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    Lunokhod 1 - The First Soviet Lunar Rover - ルノホート1号

    created by Kei_Kei on 2012.08.20

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    Lunokhod 1 was the first of two unmanned lunar rovers landed on the Moon by the Soviet Union as part of its Lunokhod program. The Luna 17 spacecraft carried Lunokhod 1 to the Moon. Lunokhod 1 was the first remote-controlled robot "rover" to freely move across the surface of an astronomical object beyond the Earth.

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    The spacecraft soft-landed on the Moon in the Sea of Rains on November 17 at 03:47 UTC. The lander had dual ramps from which the payload, Lunokhod 1, could descend to the lunar surface. At 06:28 UT the rover moved onto the Moon's surface.

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    During its 322 Earth days of operations, Lunokhod travelled 10,540 metres (6.55 miles) and returned more than 20,000 TV images and 206 high-resolution panoramas. In addition, it performed 25 lunar soil analyses with its RIFMA x-ray fluorescence spectrometer and used its penetrometer at 500 different locations.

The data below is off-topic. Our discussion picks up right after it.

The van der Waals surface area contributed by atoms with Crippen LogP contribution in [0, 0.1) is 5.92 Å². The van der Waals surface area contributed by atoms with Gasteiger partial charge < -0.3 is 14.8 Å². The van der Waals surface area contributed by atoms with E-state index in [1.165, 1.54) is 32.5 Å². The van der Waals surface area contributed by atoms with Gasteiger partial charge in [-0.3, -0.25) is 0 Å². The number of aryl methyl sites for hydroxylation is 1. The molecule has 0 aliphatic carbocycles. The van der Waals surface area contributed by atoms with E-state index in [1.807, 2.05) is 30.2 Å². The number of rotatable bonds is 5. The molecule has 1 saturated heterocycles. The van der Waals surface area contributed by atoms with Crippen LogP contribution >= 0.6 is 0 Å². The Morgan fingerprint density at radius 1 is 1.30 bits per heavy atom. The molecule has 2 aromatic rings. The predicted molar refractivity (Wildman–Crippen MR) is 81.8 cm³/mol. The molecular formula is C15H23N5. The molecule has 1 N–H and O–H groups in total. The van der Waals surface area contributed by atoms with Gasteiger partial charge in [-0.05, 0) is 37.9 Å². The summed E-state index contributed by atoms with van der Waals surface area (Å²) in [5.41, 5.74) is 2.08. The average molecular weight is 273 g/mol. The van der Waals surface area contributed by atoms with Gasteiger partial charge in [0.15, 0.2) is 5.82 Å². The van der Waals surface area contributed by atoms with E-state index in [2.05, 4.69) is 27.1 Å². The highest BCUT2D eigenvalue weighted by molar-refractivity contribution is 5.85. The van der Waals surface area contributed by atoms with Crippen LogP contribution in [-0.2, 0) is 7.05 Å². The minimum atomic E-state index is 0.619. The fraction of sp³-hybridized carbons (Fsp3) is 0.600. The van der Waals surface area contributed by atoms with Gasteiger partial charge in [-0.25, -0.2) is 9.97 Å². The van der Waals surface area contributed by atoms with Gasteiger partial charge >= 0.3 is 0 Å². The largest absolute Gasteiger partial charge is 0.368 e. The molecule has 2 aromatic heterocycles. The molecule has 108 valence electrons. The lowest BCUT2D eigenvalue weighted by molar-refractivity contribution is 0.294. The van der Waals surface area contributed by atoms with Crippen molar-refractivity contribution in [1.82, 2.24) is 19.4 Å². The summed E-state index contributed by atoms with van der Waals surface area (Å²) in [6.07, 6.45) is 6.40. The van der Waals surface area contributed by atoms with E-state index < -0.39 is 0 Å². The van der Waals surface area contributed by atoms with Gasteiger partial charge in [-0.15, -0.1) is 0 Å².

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    The final location of Lunokhod 1 was uncertain until 2010, as lunar laser ranging experiments had failed to detect a return signal from it since 1971. On March 17, 2010, Albert Abdrakhimov found both the lander and the rover in Lunar Reconnaissance Orbiter image M114185541RC. In April 2010, the Apache Point Observatory Lunar Laser-ranging Operation (APOLLO) team from the University of California at San Diego used the LRO images to locate the orbiter closely enough for laser range (distance) measurements. On April 22, 2010 and days following, the team successfully measured the distance several times. The intersection of the spheres described by the measured distances then pinpoint the current location of Lunokhod 1 to within 1 meter. APOLLO is now using Lunokhod 1's reflector for experiments, as they discovered, to their surprise, that it was returning much more light than other reflectors on the Moon. According to a NASA press release, APOLLO researcher Tom Murphy said, "We got about 2,000 photons from Lunokhod 1 on our first try. After almost 40 years of silence, this rover still has a lot to say."

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